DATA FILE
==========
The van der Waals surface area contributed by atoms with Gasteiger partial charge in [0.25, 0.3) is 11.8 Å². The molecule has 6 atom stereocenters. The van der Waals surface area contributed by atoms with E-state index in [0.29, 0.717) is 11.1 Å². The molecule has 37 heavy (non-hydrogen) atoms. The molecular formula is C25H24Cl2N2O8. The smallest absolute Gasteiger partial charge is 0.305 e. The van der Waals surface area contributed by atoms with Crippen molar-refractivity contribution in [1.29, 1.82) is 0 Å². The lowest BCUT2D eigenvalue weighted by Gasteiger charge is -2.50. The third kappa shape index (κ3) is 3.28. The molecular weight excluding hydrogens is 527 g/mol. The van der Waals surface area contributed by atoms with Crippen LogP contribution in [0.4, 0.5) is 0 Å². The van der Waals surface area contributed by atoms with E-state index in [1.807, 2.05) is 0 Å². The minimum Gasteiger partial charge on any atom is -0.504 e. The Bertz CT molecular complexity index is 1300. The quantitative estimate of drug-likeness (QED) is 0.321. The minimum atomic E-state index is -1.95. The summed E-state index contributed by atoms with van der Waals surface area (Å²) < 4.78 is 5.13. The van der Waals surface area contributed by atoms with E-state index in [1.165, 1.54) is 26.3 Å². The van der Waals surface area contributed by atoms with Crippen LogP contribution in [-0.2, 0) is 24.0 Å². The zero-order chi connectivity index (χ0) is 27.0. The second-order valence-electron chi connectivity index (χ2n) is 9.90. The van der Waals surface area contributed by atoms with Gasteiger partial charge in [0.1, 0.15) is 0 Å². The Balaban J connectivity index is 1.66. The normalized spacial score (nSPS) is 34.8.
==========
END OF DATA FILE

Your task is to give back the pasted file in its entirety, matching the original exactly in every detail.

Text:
The van der Waals surface area contributed by atoms with Gasteiger partial charge in [0.25, 0.3) is 11.8 Å². The molecule has 6 atom stereocenters. The van der Waals surface area contributed by atoms with E-state index in [0.29, 0.717) is 11.1 Å². The molecule has 37 heavy (non-hydrogen) atoms. The molecular formula is C25H24Cl2N2O8. The smallest absolute Gasteiger partial charge is 0.305 e. The van der Waals surface area contributed by atoms with Crippen molar-refractivity contribution in [1.29, 1.82) is 0 Å². The lowest BCUT2D eigenvalue weighted by Gasteiger charge is -2.50. The third kappa shape index (κ3) is 3.28. The molecular weight excluding hydrogens is 527 g/mol. The van der Waals surface area contributed by atoms with Crippen LogP contribution in [0.4, 0.5) is 0 Å². The van der Waals surface area contributed by atoms with E-state index in [1.807, 2.05) is 0 Å². The minimum Gasteiger partial charge on any atom is -0.504 e. The Bertz CT molecular complexity index is 1300. The quantitative estimate of drug-likeness (QED) is 0.321. The minimum atomic E-state index is -1.95. The summed E-state index contributed by atoms with van der Waals surface area (Å²) < 4.78 is 5.13. The van der Waals surface area contributed by atoms with E-state index in [1.165, 1.54) is 26.3 Å². The van der Waals surface area contributed by atoms with Crippen LogP contribution in [-0.2, 0) is 24.0 Å². The zero-order chi connectivity index (χ0) is 27.0. The second-order valence-electron chi connectivity index (χ2n) is 9.90. The van der Waals surface area contributed by atoms with Gasteiger partial charge in [0.1, 0.15) is 0 Å². The Balaban J connectivity index is 1.66. The normalized spacial score (nSPS) is 34.8.